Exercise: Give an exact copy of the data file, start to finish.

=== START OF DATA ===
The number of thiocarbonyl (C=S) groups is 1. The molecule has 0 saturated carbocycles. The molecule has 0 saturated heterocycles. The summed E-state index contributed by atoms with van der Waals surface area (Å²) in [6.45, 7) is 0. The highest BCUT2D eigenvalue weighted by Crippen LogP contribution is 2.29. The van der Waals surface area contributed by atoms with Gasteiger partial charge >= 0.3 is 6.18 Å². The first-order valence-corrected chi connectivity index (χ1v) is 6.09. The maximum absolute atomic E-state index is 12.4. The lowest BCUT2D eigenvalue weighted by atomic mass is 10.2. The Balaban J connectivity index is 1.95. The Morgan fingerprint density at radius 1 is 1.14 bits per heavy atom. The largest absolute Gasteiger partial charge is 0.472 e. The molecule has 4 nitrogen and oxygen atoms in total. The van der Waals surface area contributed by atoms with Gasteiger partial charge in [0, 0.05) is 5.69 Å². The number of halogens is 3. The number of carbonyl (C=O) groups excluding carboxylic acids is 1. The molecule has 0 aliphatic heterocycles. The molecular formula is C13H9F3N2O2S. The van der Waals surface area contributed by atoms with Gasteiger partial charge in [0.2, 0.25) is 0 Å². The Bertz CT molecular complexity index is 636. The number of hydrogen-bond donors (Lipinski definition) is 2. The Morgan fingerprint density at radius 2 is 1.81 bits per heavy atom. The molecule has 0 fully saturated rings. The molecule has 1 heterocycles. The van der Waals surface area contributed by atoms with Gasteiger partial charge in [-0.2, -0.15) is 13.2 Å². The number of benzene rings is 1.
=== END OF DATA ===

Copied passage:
The number of thiocarbonyl (C=S) groups is 1. The molecule has 0 saturated carbocycles. The molecule has 0 saturated heterocycles. The summed E-state index contributed by atoms with van der Waals surface area (Å²) in [6.45, 7) is 0. The highest BCUT2D eigenvalue weighted by Crippen LogP contribution is 2.29. The van der Waals surface area contributed by atoms with Gasteiger partial charge >= 0.3 is 6.18 Å². The first-order valence-corrected chi connectivity index (χ1v) is 6.09. The maximum absolute atomic E-state index is 12.4. The lowest BCUT2D eigenvalue weighted by atomic mass is 10.2. The Balaban J connectivity index is 1.95. The Morgan fingerprint density at radius 1 is 1.14 bits per heavy atom. The largest absolute Gasteiger partial charge is 0.472 e. The molecule has 4 nitrogen and oxygen atoms in total. The van der Waals surface area contributed by atoms with Gasteiger partial charge in [0, 0.05) is 5.69 Å². The number of halogens is 3. The number of carbonyl (C=O) groups excluding carboxylic acids is 1. The molecule has 0 aliphatic heterocycles. The molecular formula is C13H9F3N2O2S. The van der Waals surface area contributed by atoms with Gasteiger partial charge in [0.2, 0.25) is 0 Å². The Bertz CT molecular complexity index is 636. The number of hydrogen-bond donors (Lipinski definition) is 2. The Morgan fingerprint density at radius 2 is 1.81 bits per heavy atom. The molecule has 0 fully saturated rings. The molecule has 1 heterocycles. The van der Waals surface area contributed by atoms with Gasteiger partial charge in [-0.2, -0.15) is 13.2 Å². The number of benzene rings is 1.